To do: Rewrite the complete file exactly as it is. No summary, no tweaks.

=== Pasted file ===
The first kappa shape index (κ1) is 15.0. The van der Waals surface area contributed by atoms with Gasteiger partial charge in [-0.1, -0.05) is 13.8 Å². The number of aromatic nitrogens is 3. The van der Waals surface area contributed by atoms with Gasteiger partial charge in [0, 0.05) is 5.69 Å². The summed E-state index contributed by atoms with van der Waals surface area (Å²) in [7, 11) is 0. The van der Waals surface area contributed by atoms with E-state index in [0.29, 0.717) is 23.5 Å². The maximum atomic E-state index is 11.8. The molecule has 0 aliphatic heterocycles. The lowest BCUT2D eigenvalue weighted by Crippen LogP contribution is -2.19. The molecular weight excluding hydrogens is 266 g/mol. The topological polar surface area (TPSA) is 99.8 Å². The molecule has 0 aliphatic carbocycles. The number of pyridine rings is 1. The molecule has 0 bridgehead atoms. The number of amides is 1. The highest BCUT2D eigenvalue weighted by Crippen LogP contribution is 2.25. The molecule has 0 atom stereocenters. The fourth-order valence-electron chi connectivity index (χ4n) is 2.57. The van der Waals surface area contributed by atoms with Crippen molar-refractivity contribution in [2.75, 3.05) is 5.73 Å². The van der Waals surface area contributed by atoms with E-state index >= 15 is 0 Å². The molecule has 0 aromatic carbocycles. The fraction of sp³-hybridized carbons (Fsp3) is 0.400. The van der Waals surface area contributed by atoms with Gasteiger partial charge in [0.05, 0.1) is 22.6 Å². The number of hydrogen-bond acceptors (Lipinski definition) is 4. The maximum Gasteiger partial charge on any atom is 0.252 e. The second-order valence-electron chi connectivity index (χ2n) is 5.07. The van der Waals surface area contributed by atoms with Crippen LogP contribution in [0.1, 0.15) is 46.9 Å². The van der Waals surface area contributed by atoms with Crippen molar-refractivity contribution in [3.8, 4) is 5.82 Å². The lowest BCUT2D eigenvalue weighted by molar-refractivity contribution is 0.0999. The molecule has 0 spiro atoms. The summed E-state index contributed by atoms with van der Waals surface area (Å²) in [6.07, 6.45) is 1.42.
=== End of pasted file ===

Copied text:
The first kappa shape index (κ1) is 15.0. The van der Waals surface area contributed by atoms with Gasteiger partial charge in [-0.1, -0.05) is 13.8 Å². The number of aromatic nitrogens is 3. The van der Waals surface area contributed by atoms with Gasteiger partial charge in [0, 0.05) is 5.69 Å². The summed E-state index contributed by atoms with van der Waals surface area (Å²) in [7, 11) is 0. The van der Waals surface area contributed by atoms with E-state index in [0.29, 0.717) is 23.5 Å². The maximum atomic E-state index is 11.8. The molecule has 0 aliphatic heterocycles. The lowest BCUT2D eigenvalue weighted by Crippen LogP contribution is -2.19. The molecular weight excluding hydrogens is 266 g/mol. The topological polar surface area (TPSA) is 99.8 Å². The molecule has 0 aliphatic carbocycles. The number of pyridine rings is 1. The molecule has 0 bridgehead atoms. The number of amides is 1. The highest BCUT2D eigenvalue weighted by Crippen LogP contribution is 2.25. The molecule has 0 atom stereocenters. The fourth-order valence-electron chi connectivity index (χ4n) is 2.57. The van der Waals surface area contributed by atoms with Crippen molar-refractivity contribution in [2.75, 3.05) is 5.73 Å². The van der Waals surface area contributed by atoms with E-state index >= 15 is 0 Å². The molecule has 0 aromatic carbocycles. The fraction of sp³-hybridized carbons (Fsp3) is 0.400. The van der Waals surface area contributed by atoms with Gasteiger partial charge in [0.05, 0.1) is 22.6 Å². The number of hydrogen-bond acceptors (Lipinski definition) is 4. The maximum Gasteiger partial charge on any atom is 0.252 e. The second-order valence-electron chi connectivity index (χ2n) is 5.07. The van der Waals surface area contributed by atoms with Crippen LogP contribution in [0.1, 0.15) is 46.9 Å². The van der Waals surface area contributed by atoms with Crippen molar-refractivity contribution in [3.8, 4) is 5.82 Å². The lowest BCUT2D eigenvalue weighted by molar-refractivity contribution is 0.0999. The molecule has 0 spiro atoms. The summed E-state index contributed by atoms with van der Waals surface area (Å²) in [6.07, 6.45) is 1.42.